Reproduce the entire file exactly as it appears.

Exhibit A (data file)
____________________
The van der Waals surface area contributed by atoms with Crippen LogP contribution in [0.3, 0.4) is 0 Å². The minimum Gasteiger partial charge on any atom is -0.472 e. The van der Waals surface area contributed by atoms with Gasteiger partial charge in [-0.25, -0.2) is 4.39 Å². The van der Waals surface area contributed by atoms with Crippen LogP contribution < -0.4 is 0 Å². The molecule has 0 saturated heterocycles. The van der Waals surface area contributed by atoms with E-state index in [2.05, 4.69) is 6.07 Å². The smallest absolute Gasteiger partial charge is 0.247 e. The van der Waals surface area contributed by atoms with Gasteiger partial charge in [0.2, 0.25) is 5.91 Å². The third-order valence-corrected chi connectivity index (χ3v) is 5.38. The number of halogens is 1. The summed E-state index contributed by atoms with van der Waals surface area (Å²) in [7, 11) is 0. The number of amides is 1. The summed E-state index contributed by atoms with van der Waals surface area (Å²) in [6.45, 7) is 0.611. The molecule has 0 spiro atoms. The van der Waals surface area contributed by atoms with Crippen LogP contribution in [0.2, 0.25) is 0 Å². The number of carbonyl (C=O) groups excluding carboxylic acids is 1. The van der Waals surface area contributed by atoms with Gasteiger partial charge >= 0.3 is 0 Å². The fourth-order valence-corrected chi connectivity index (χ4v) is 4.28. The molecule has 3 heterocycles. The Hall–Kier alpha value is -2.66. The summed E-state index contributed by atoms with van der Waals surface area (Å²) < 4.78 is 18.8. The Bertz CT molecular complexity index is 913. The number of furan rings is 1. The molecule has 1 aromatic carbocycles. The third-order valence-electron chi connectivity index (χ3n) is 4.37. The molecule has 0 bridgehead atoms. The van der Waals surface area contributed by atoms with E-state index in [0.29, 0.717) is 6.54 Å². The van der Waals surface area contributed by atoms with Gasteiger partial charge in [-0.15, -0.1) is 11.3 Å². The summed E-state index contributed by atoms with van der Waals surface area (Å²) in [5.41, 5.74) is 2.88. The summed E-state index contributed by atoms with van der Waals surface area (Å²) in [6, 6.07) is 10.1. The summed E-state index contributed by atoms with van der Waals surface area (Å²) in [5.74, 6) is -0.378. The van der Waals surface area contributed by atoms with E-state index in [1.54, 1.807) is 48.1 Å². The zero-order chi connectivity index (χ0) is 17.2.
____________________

The van der Waals surface area contributed by atoms with Crippen LogP contribution in [0.3, 0.4) is 0 Å². The minimum Gasteiger partial charge on any atom is -0.472 e. The van der Waals surface area contributed by atoms with Gasteiger partial charge in [-0.25, -0.2) is 4.39 Å². The van der Waals surface area contributed by atoms with Crippen LogP contribution < -0.4 is 0 Å². The molecule has 0 saturated heterocycles. The van der Waals surface area contributed by atoms with E-state index in [2.05, 4.69) is 6.07 Å². The smallest absolute Gasteiger partial charge is 0.247 e. The van der Waals surface area contributed by atoms with Gasteiger partial charge in [0.2, 0.25) is 5.91 Å². The third-order valence-corrected chi connectivity index (χ3v) is 5.38. The number of halogens is 1. The summed E-state index contributed by atoms with van der Waals surface area (Å²) in [7, 11) is 0. The number of amides is 1. The summed E-state index contributed by atoms with van der Waals surface area (Å²) in [6.45, 7) is 0.611. The molecule has 0 spiro atoms. The van der Waals surface area contributed by atoms with Crippen LogP contribution in [0.2, 0.25) is 0 Å². The number of carbonyl (C=O) groups excluding carboxylic acids is 1. The van der Waals surface area contributed by atoms with Gasteiger partial charge >= 0.3 is 0 Å². The fourth-order valence-corrected chi connectivity index (χ4v) is 4.28. The molecule has 3 heterocycles. The Hall–Kier alpha value is -2.66. The summed E-state index contributed by atoms with van der Waals surface area (Å²) < 4.78 is 18.8. The Bertz CT molecular complexity index is 913. The number of furan rings is 1. The molecule has 1 aromatic carbocycles. The third-order valence-electron chi connectivity index (χ3n) is 4.37. The molecule has 0 bridgehead atoms. The van der Waals surface area contributed by atoms with E-state index in [0.29, 0.717) is 6.54 Å². The van der Waals surface area contributed by atoms with Gasteiger partial charge in [-0.15, -0.1) is 11.3 Å². The summed E-state index contributed by atoms with van der Waals surface area (Å²) in [5.41, 5.74) is 2.88. The summed E-state index contributed by atoms with van der Waals surface area (Å²) in [6, 6.07) is 10.1. The summed E-state index contributed by atoms with van der Waals surface area (Å²) in [5.74, 6) is -0.378. The van der Waals surface area contributed by atoms with E-state index in [1.54, 1.807) is 48.1 Å². The zero-order chi connectivity index (χ0) is 17.2.